Considering the severity of the Log4Shell vulnerability and the consequences of a potential business disruption to you vendors, it is essential to validate results of the risk assessment by comparing vendor responses to externally observable risks such as possible malware in a vendor’s company IT infrastructure, or public-facing misconfigurations and other web vulnerabilities. This can be accomplished by correlating assessment findings with cyber scanning results in a single risk register that adds context to findings. The alternative is a labor-intensive manual scan of vulnerability databases – and you don’t have time for that!

4. Remediate and report

Once you have collected, analyzed and correlated vendor assessment responses, triage results to focus on those vendors with the highest-priority impact to your organization. The best third-party risk management solutions will offer vendor tiering to better understand which vendor is most critical; built-in remediation guidance for vendors; and regulatory and security framework-specific reporting templates to simplify the inevitable auditor request.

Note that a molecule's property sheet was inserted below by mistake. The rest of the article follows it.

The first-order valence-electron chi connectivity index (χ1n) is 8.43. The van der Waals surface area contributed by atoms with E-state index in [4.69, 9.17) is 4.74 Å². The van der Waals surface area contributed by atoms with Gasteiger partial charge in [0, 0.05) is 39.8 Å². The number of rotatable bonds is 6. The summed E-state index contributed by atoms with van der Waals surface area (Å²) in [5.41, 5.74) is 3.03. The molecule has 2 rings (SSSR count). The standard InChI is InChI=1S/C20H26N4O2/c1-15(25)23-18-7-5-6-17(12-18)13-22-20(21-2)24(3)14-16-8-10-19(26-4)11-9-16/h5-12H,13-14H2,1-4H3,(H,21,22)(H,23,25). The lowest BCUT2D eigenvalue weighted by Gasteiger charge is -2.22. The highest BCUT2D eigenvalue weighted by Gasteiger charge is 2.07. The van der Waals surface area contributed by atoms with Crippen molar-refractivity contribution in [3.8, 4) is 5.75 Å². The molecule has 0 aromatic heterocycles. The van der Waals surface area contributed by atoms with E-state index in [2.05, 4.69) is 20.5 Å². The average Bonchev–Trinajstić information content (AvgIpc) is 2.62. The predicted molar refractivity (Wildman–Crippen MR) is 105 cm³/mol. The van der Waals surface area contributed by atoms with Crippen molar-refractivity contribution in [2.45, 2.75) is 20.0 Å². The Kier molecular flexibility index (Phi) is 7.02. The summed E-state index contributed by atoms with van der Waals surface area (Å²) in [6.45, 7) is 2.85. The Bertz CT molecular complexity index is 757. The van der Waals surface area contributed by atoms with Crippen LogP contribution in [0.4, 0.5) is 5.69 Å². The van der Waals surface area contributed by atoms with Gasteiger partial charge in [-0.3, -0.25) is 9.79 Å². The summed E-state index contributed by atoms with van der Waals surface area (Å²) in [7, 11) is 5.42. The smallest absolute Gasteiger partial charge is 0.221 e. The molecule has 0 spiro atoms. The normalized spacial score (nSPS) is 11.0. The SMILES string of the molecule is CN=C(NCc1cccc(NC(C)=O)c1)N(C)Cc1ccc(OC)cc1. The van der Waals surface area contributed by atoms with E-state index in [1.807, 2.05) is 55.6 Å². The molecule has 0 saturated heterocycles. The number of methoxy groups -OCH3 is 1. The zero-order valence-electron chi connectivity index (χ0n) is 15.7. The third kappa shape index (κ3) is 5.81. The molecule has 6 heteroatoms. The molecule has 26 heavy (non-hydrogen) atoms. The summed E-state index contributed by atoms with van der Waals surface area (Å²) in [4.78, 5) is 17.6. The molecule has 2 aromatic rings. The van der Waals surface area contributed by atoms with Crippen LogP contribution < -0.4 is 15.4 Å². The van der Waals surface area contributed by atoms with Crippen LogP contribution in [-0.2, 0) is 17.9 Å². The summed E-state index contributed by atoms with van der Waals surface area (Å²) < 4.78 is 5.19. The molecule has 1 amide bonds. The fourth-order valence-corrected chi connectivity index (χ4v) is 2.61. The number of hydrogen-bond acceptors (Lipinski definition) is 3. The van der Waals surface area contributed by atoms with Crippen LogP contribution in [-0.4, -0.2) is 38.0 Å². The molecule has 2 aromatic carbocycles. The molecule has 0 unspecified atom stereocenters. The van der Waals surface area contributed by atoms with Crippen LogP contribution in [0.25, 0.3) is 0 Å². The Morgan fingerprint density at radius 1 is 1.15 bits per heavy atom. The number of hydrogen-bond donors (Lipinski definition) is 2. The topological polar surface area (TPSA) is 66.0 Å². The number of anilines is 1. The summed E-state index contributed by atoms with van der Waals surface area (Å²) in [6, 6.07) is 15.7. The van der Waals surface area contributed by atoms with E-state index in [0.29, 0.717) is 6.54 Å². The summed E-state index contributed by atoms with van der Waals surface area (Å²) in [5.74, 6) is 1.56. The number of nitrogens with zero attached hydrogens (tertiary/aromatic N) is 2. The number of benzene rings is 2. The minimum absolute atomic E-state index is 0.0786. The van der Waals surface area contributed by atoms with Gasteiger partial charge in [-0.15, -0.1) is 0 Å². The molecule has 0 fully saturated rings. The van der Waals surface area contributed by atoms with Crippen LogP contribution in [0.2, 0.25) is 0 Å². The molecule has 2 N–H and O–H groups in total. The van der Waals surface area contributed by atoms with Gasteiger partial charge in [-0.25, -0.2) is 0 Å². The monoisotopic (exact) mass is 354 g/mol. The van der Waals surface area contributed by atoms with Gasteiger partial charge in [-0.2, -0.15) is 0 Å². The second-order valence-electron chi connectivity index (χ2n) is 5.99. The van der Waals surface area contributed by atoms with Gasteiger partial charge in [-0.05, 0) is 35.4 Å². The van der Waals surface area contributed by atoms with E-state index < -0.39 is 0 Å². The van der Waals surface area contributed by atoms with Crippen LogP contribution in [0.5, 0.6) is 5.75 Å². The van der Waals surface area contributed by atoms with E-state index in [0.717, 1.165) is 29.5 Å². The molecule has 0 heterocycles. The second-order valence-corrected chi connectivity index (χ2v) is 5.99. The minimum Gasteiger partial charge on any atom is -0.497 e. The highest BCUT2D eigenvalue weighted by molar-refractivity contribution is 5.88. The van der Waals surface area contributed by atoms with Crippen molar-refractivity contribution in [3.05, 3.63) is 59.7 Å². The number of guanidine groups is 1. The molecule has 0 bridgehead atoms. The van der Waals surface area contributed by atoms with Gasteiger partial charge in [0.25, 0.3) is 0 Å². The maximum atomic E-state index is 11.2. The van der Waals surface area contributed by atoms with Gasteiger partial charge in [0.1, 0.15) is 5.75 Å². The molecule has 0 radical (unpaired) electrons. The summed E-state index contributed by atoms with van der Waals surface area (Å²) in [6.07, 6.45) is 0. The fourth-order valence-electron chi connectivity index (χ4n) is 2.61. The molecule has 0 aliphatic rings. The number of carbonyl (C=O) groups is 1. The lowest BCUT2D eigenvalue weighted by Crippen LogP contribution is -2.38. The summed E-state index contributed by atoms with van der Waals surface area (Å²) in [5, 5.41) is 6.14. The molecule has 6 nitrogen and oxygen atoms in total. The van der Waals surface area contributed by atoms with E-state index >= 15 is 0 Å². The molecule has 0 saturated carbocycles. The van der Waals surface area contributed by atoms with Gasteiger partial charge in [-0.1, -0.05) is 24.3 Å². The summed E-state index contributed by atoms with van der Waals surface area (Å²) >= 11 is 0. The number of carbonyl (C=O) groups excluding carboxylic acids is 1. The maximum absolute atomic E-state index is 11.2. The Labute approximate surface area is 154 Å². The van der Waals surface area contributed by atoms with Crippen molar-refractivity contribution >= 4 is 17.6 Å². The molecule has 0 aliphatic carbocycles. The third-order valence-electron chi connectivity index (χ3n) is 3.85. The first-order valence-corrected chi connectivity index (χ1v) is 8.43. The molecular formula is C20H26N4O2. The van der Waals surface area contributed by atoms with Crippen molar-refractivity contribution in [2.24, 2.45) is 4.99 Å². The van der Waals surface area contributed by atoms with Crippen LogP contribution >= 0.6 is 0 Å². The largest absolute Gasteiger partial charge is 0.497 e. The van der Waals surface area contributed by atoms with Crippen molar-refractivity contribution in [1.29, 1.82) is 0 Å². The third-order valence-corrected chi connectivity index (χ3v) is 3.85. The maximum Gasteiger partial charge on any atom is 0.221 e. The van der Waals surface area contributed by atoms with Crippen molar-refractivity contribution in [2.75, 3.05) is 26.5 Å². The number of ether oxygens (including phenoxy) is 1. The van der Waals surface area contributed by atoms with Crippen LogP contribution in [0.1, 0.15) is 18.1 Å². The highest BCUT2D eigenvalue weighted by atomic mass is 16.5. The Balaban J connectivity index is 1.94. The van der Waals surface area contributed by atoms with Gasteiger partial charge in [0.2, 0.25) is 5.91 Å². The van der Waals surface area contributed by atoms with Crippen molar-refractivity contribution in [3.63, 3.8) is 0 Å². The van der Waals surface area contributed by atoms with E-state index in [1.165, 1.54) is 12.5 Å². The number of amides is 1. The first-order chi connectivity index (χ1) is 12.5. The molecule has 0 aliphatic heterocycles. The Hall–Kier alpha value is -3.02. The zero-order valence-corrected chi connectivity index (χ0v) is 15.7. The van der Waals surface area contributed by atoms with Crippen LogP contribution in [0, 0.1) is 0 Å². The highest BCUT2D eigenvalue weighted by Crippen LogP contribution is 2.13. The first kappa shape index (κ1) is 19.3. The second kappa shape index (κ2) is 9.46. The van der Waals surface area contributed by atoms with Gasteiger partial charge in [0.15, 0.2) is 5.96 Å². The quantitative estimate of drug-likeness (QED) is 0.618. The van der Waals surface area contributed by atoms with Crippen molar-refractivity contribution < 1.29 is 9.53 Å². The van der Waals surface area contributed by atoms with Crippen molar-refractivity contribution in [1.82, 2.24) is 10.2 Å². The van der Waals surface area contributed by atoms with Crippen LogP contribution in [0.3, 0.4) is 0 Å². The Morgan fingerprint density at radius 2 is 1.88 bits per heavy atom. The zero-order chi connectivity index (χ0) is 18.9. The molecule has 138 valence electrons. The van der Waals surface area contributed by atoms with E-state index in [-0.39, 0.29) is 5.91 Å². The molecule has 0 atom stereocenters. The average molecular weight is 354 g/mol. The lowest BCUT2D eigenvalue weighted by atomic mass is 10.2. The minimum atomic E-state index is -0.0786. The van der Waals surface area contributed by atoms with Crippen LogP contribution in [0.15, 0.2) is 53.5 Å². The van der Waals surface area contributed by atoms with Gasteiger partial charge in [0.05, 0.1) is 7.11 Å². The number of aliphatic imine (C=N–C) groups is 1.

5. Continuously monitor for security incidents

Maintain a continuous feed of security incident news and updates. Look for an automated solution to accomplish this, since simply watching vendor RSS feeds or news sites will never provide the depth or context required to be more proactive in your response. Good data breach monitoring solutions include types and quantities of stolen data, compliance and regulatory issues, and real-time vendor data breach notifications.

Prevalent Can Help Accelerate Third-Party Incident Response